Buchanan: GOP should embrace xenophobia, not economics

Pat Buchanan on Townhall.com calls for an automakers bailout based on xenophobia and on repeating the mistakes of the past, rather than sound economic policy.

Is the Republican Party so fanatic in its ideology that, rather than sin against a commandment of Milton Friedman, it is willing to see America written forever out of this fantastic market, let millions of jobs vanish and write off the industrial Midwest?

And, unlike Mitsubishi, General Motors didn’t bomb Pearl Harbor.

This has promoted some interesting dialogue within our office. 
From Joe Sterns:

The use of “xenophobia” here is akin to the misapplication of the word “homophobia” by homosexuals in their debate with those who oppose same-sex marriage, et al. One can support tariffs or bailouts without being a xenophobe. That being said, I am against the bailout; however Buchanan raises two interesting realities about the GOP’s view of the current role of government in the economy and the fairness of trade:

1) How does the GOP go from approving a $700 billion bailout for bankers to drawing a line in the sand over a $14 billion bailout for the automakers? Can you say “erratic”?

2) Yes, the “foreign” plants operate more efficiently, but no one seems to mention they are getting their fair share of taxpayer subsidies to be here. In fact I didn’t know that, and it angers me. If we shut down the bailout for the Big Three then we ought to cease the subsidies to foreign competitors, too.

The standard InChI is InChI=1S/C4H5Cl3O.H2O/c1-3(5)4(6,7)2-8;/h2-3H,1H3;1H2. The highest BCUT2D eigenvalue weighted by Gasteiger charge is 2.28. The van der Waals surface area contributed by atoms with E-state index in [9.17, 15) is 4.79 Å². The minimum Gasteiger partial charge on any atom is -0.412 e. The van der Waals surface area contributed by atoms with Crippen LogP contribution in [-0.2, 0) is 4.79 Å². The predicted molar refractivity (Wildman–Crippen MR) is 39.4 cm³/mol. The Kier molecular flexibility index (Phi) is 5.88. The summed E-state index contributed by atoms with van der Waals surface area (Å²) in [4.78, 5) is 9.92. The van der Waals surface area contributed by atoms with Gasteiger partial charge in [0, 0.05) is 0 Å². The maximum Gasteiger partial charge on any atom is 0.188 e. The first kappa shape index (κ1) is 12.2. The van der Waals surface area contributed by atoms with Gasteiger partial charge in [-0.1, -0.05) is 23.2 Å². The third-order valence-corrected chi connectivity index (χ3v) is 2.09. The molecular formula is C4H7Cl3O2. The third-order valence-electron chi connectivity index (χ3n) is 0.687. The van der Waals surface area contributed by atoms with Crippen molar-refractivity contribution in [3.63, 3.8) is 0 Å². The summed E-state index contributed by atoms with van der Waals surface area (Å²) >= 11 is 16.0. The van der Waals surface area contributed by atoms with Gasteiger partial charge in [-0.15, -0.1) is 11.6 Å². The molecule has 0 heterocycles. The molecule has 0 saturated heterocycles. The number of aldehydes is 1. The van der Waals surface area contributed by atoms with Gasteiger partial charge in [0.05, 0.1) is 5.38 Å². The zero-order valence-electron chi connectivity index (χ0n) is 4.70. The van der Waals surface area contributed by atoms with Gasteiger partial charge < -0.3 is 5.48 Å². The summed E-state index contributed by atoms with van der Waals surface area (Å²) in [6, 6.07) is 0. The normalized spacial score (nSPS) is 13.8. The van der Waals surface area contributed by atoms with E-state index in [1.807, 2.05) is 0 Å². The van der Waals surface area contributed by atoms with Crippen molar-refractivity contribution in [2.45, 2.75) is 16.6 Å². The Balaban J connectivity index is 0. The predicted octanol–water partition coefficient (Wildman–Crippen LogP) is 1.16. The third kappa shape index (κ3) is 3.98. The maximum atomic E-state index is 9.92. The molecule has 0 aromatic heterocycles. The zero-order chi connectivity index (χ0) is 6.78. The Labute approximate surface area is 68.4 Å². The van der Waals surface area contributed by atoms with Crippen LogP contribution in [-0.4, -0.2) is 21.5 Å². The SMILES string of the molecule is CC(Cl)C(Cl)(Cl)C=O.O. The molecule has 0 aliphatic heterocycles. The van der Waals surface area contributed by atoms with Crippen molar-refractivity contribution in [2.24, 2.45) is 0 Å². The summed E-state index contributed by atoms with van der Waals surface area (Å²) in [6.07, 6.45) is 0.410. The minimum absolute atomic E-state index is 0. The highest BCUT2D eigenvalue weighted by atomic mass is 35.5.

One more thought on “free trade.” Adam Smith offered free trade as ONE leg in a stool that presupposed many other legs being in place, i.e. equalized labor and wage laws and regulatory environment. To take all the legs out from under the stool but one and assume that one leg (free trade) will hold up the stool is foolhardy.

My response: 

All of these are weak points — Buchanan is attempting to justify a bad policy by using other bad policies as a historical reference.

1) Some argued that the financial sector was different. We disagreed, but regardless, there has to be a line drawn in the sand somewhere. The financial bailout was a bad policy, but even those who think it was good agree than endless bailouts are a bad policy. Two wrongs don’t make a right.

2) “Domestic” manufacturers also get subsidies/incentives from state and local governments when building plants and such — as we have shown these are poor economic policy. So stop doing it. Don’t give GM/UAW more money.
You are not entirely correct about equalized wages and regulations. Free Trade is good for our economy regardless of the wage laws in Mexico and China. And as Don Boudreaux points out,  that logic would imply Pennsylvania would be better off with high tariffs on products from other states –  right-to-work states, states with lower taxes, and states with lower minimum wage laws, which is of course preposterous.

Yes, our wage laws, tax climate, and regulations hurt our economic competitiveness (both PA and the US), so change them. This does not justify protectionism, which make us all poorer.